I'm not, not ready to step away from my writing desk, where piles of books and magazines ground me in the sense of things moving, work being done. And yet here I am at the Disney Coronado Springs Resort in Orlando, Florida, where hotel building are named "Cabanas," "Ranchos," and "Casitas"; terra-cotta and cement galore; a small cup of watery coffee costs $2,25, Internet access is $10 a day; and drinks at the decorative pond in the middle of the resort are being charged to my dad's credit card. Who cares about the seedy showiness of it all when I'm here with my family--my parents and my aunt--whom I haven't seen since September, so many new stories, work dramas, snow plowing accidents, rainfall, thought-provoking literary gatherings ago that it feels like forever.
My parents and my aunt are visiting from St. Petersburg. My aunt--my mother's sister--spent five days with Dave and me in San Francisco while my parents stayed in Chicago and visited cousins in Milwaukee. Today, my aunt and I flew to Orlando, where my dad was just finishing up a three-day conference. This conference was what had set in motion the planning for this crazy adventure we're in the middle of right now. We're going to explore Central and Northern Florida, then drive to New Orleans--we will be there during the weekend of French Quarter Festival--and then continue on to Houston, Texas.
Life is good, and yet I'm here at the Disney Coronado Springs Resort, spending much of the day in my room in one of the "Cabanas." It's not like I've been dying to see Disney World, but yes, it does feel silly to not see it now that I'm here. My priorities lie elsewhere: I have a cousin in town. She came to meet us here at the hotel. My cousin's name is Muffet, and her mother Fanya was a younger sister of my grandmother's father, Grisha. Fanya had left Russia before 1917, and so we've only reconnected with this branch of the family a few years ago. I've never met Muffet before, and neither did my dad. Muffet's mother, Fanya, had read and kindly commented on a few of my stories several years ago, when I was first starting out as a writer. She and I communicated over the phone, and I never got a chance to meet her before she passed away. Muffet brought picture albums to show -- of her mother, and also other family pictures. Several prints were copies of the ones my parents have at home: my grandmother's grandparents, Mordecai and his wife, whose name none of the cousins can remember.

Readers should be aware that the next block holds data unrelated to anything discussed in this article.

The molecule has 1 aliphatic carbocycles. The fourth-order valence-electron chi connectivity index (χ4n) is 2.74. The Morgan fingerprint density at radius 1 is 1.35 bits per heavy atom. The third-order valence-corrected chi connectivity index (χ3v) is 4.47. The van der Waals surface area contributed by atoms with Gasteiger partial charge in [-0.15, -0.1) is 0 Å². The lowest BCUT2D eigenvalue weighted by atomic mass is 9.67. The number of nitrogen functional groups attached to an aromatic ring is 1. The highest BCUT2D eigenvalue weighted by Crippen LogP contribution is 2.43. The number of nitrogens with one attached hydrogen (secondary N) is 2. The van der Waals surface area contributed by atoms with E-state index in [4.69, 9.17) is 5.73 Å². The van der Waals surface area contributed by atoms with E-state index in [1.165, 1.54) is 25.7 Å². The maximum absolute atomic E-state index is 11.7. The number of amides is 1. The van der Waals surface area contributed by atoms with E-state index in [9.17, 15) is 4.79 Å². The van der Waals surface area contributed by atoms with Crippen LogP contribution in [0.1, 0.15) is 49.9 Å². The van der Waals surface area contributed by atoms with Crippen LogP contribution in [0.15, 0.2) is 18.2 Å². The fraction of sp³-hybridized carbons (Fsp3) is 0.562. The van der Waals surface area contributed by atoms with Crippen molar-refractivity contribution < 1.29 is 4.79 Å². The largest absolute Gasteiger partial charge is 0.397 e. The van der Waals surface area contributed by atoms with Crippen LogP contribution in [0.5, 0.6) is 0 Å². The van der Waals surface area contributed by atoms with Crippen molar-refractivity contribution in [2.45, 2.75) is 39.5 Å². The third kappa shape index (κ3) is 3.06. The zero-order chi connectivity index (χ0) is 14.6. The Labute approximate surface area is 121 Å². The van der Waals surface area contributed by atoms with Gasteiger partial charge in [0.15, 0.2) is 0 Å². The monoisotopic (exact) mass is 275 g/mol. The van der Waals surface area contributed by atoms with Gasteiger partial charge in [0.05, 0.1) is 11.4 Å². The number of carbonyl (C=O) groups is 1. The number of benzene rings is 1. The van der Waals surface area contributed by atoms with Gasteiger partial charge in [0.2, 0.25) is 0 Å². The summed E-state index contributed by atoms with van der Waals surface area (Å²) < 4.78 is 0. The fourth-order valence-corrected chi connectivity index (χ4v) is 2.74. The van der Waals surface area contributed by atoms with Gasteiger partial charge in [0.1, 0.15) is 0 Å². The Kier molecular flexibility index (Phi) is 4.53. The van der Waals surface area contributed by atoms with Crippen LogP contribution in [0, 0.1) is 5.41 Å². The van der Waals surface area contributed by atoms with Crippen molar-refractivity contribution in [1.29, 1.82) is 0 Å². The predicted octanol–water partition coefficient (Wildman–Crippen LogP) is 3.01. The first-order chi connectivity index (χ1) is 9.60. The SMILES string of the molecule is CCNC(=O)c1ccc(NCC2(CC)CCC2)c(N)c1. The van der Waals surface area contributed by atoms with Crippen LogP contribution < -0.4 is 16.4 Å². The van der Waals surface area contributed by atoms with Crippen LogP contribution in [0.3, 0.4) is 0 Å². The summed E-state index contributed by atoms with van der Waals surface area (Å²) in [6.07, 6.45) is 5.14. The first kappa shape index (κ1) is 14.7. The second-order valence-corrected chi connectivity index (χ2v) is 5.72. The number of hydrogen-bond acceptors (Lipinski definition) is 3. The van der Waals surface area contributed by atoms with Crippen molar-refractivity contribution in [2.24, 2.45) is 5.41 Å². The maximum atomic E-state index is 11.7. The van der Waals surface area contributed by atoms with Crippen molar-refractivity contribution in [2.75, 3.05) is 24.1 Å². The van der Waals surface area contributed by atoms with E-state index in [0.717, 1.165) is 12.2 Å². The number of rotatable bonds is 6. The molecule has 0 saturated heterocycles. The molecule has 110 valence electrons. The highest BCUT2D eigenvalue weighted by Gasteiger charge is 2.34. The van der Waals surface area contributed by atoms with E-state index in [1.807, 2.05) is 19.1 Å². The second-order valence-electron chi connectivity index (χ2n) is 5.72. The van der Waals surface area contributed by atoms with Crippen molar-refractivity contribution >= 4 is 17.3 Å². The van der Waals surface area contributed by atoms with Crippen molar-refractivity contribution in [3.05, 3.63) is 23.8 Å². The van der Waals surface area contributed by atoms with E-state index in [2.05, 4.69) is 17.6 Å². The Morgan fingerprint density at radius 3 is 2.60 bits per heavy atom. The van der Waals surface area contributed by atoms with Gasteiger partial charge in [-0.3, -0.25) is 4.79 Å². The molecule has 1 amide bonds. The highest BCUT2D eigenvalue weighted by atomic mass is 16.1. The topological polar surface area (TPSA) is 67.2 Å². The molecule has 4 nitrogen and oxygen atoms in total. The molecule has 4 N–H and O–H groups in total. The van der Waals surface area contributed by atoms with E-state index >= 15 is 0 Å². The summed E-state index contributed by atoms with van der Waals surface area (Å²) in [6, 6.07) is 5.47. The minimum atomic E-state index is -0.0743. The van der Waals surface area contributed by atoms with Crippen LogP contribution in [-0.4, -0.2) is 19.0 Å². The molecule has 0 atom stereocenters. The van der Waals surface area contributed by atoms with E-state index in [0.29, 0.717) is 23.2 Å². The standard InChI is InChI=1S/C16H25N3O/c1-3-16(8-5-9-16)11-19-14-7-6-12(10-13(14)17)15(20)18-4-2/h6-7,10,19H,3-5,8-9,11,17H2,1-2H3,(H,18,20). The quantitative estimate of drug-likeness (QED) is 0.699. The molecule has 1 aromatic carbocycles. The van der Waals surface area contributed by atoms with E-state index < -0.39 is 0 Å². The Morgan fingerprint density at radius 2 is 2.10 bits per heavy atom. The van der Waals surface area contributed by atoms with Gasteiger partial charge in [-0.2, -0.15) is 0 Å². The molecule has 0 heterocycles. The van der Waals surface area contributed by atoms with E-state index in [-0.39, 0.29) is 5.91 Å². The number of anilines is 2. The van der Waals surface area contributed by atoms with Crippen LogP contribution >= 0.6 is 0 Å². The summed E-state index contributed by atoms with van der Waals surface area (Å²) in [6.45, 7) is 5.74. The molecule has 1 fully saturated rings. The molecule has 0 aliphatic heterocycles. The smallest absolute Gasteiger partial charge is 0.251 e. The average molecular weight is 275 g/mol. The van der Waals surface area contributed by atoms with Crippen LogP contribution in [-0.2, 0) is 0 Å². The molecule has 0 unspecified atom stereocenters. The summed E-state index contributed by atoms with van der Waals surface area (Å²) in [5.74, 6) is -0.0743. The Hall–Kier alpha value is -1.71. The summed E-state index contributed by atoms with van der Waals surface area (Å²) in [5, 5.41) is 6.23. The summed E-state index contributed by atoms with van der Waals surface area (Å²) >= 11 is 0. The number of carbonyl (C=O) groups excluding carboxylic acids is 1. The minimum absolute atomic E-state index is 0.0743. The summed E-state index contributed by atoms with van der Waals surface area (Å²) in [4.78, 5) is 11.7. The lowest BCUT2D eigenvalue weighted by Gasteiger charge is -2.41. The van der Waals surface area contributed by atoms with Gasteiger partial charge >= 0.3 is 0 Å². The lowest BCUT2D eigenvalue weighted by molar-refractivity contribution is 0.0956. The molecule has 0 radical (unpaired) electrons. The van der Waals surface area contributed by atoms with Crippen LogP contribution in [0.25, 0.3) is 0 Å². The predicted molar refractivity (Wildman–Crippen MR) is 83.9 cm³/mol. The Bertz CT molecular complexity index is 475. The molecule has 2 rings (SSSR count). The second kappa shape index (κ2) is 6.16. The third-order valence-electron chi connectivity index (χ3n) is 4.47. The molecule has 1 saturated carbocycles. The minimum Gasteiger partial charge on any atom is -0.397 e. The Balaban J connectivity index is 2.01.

My mom and my aunt did go to the Animal Kingdom today, and spent most of the time in lines. They saw some monkeys and parrots. The highlight of their day was petting some adorable lamb. They petted the lamb, and then were able to wash their hands immediately afterwards in the washbasin providently provided by the park administration. I love traveling with my aunt who's in the US for the first time. Onion rings are a wonder, airports are a challenging puzzle, giant glasses of water half-filled with ice are a health hazard, public libraries are a pinnacle of convenience, mangoes are to be eaten for breakfast, lunch and dinner, while cognac is a rare drink only poorly substituted with whiskey. Why do ATMs speak Spanish and Chinese (in addition to English), but not Russian? Why do you (I) make such a big deal of composting at home, if you leave unfinished salad at a restaurant? Are oysters dead or alive when served fresh in the shell? Aren't they supposed to be breathing and squeaking when you eat them? Do all rental cars have this smell or does it go away eventually? Good questions, all, and the answers I can give are hardly satisfactory.
My aunt doesn't speak a lot of English, but she claims to be able to understand locals wordlessly, by intuition. She finds very clever solutions to the language barrier. For example, she and Dave found a highly technological and yet brilliantly simple way of communicating with one another: two computers and Google Translate tool that now translates as you type, and not only displays the translated word but also voices it aloud. They managed a surprisingly profound conversation this way.